The AOT work in the community visiting people in their homes, in café’s or at community or hobby groups.
“I work with three members of the team on a regular basis, a nurse, a support worker and an Occupational Therapist. They are all brilliant and all work in such different ways. With Ben, he is such a lovely man, really kind. With Sharon I know we will get things done, she’s so good and very efficient and always has time to listen, it’s very therapeutic. I see Frank regularly and it’s really good to be able to sit with him and have a natter, he’s also very encouraging and tries to get me to try new things.
One of my main anxieties is around benefits as they can be a minefield and it is hugely reassuring to know that I can phone the team at any time to ask questions and clarify things.”
The AOT work with people for however long they need whether this is a few weeks, a few months or for many years.
Steve explains: ‘I have been told that I can have support for as long as I want it. I’ve learned throughout my life how to access support and you do have to humble yourself a bit to ask for help so it is a really big thing to know help is there to be taken and I don’t have to keep asking.
Medication does work for me but it is the combination of face to face support, and ‘encouragement to keep taking my medication that makes a difference. For some people having this kind of support might feel like a barrier to independence but for me it’s been the opposite. I now feel more able to be content with my own company, attend to household chores and to think about food and cook for myself which is something I couldn’t do before. I attend an art and yoga groups. I’ve even accessed a specific therapy that has helped greatly, which I wasn’t well enough to engage with three years ago.
When you have a mental illness it can feel like it is hard to exist sometimes. You can feel really isolated, there are so many expectation, rules and standards placed on you by society and it can feel overwhelming. The AOT provides valuable emotional support as well as excellent practical help with most aspects of life, be it applying for benefits or seeking employment. When I first started using the service and living on my own in the community I used the telephone support a lot but as time has gone on I haven’t needed this as much. I know I can call if I need to and I value this support.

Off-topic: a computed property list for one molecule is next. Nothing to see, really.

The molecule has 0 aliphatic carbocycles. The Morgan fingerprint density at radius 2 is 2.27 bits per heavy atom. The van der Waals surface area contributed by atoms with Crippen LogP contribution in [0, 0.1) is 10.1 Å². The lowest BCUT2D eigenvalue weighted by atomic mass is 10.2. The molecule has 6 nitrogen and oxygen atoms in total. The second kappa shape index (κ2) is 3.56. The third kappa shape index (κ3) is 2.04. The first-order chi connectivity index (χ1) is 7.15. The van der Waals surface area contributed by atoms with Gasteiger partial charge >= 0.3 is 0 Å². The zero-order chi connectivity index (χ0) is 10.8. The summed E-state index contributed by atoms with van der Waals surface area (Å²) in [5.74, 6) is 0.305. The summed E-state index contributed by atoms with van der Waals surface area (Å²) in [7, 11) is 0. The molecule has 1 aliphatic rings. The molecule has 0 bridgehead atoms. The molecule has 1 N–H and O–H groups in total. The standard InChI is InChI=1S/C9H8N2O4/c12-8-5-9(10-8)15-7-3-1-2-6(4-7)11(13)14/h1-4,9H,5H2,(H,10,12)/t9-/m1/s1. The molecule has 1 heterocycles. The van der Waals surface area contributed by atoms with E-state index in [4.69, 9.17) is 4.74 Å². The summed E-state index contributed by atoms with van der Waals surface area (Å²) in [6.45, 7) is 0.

I have been under mental health services for 16 years and it has been a very slow process of moving from denial to acceptance about my condition. It took me seven years to admit I suffered from a psychotic illness. Before that I thought I was just having spiritual experiences. We all need something different but for me this continued, low level support and regular contact with the kind people at AOT who want to help me has helped immensely. I know the AOT are on my side and are there to help me achieve my goals. They are a vital component in this regard”
For patients using AOT their support plans, the written documents that shape what their support will look like are written jointly between the support worker or nurse and the client.
Sharon, Community Psychiatric Nurse working within the AOT, says:
‘We work together with our patients with an awareness of what could happen if they did become ill. One thing Steve and I have done together is write what we call an advanced directive; this is a document that tells their GP and any hospital staff what the patient wants if a crisis happens. It lays out what medication works, what Steven likes and what he doesn’t like. Sometimes when people become very unwell they can’t articulate their likes and dislikes which can be distressing so working in this way prevents that.
For Steven the support he is receiving now has kept him well and out of hospital so we will hopefully never need to use this document but it is there with his consent and input if we do. This keeps people in control of their own care.